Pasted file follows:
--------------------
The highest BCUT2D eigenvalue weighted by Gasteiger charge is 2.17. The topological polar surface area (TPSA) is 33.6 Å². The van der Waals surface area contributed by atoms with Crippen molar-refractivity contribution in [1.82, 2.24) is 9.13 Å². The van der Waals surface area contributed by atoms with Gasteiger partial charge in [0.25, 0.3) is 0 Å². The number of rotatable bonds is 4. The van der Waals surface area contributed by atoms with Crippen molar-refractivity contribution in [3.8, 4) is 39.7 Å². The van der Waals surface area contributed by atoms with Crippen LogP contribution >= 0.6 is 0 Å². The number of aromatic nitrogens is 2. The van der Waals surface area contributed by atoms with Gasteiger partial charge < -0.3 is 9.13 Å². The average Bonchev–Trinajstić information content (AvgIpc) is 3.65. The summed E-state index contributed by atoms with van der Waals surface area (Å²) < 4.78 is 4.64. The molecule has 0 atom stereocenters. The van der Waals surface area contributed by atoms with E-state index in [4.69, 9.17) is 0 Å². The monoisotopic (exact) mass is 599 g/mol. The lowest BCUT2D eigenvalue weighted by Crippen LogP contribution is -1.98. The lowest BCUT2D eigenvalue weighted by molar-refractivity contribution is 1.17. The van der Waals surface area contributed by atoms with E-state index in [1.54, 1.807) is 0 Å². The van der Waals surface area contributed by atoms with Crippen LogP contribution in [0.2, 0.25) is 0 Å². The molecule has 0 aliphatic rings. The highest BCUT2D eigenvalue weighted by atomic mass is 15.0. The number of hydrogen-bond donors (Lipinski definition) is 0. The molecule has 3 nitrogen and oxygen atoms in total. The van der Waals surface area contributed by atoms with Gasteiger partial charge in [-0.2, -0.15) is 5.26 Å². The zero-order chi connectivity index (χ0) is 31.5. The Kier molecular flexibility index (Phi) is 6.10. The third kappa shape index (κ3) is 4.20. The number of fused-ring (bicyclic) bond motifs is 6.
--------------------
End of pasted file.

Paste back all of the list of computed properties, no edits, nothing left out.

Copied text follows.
The highest BCUT2D eigenvalue weighted by Gasteiger charge is 2.17. The topological polar surface area (TPSA) is 33.6 Å². The van der Waals surface area contributed by atoms with Crippen molar-refractivity contribution in [1.82, 2.24) is 9.13 Å². The van der Waals surface area contributed by atoms with Gasteiger partial charge in [0.25, 0.3) is 0 Å². The number of rotatable bonds is 4. The van der Waals surface area contributed by atoms with Crippen molar-refractivity contribution in [3.8, 4) is 39.7 Å². The van der Waals surface area contributed by atoms with Crippen LogP contribution >= 0.6 is 0 Å². The number of aromatic nitrogens is 2. The van der Waals surface area contributed by atoms with Gasteiger partial charge < -0.3 is 9.13 Å². The average Bonchev–Trinajstić information content (AvgIpc) is 3.65. The summed E-state index contributed by atoms with van der Waals surface area (Å²) < 4.78 is 4.64. The molecule has 0 atom stereocenters. The van der Waals surface area contributed by atoms with E-state index in [4.69, 9.17) is 0 Å². The monoisotopic (exact) mass is 599 g/mol. The lowest BCUT2D eigenvalue weighted by Crippen LogP contribution is -1.98. The lowest BCUT2D eigenvalue weighted by molar-refractivity contribution is 1.17. The van der Waals surface area contributed by atoms with E-state index in [1.54, 1.807) is 0 Å². The van der Waals surface area contributed by atoms with Crippen LogP contribution in [0.2, 0.25) is 0 Å². The molecule has 0 aliphatic rings. The highest BCUT2D eigenvalue weighted by atomic mass is 15.0. The number of hydrogen-bond donors (Lipinski definition) is 0. The molecule has 3 nitrogen and oxygen atoms in total. The van der Waals surface area contributed by atoms with Gasteiger partial charge in [-0.2, -0.15) is 5.26 Å². The zero-order chi connectivity index (χ0) is 31.5. The Kier molecular flexibility index (Phi) is 6.10. The third kappa shape index (κ3) is 4.20. The number of fused-ring (bicyclic) bond motifs is 6.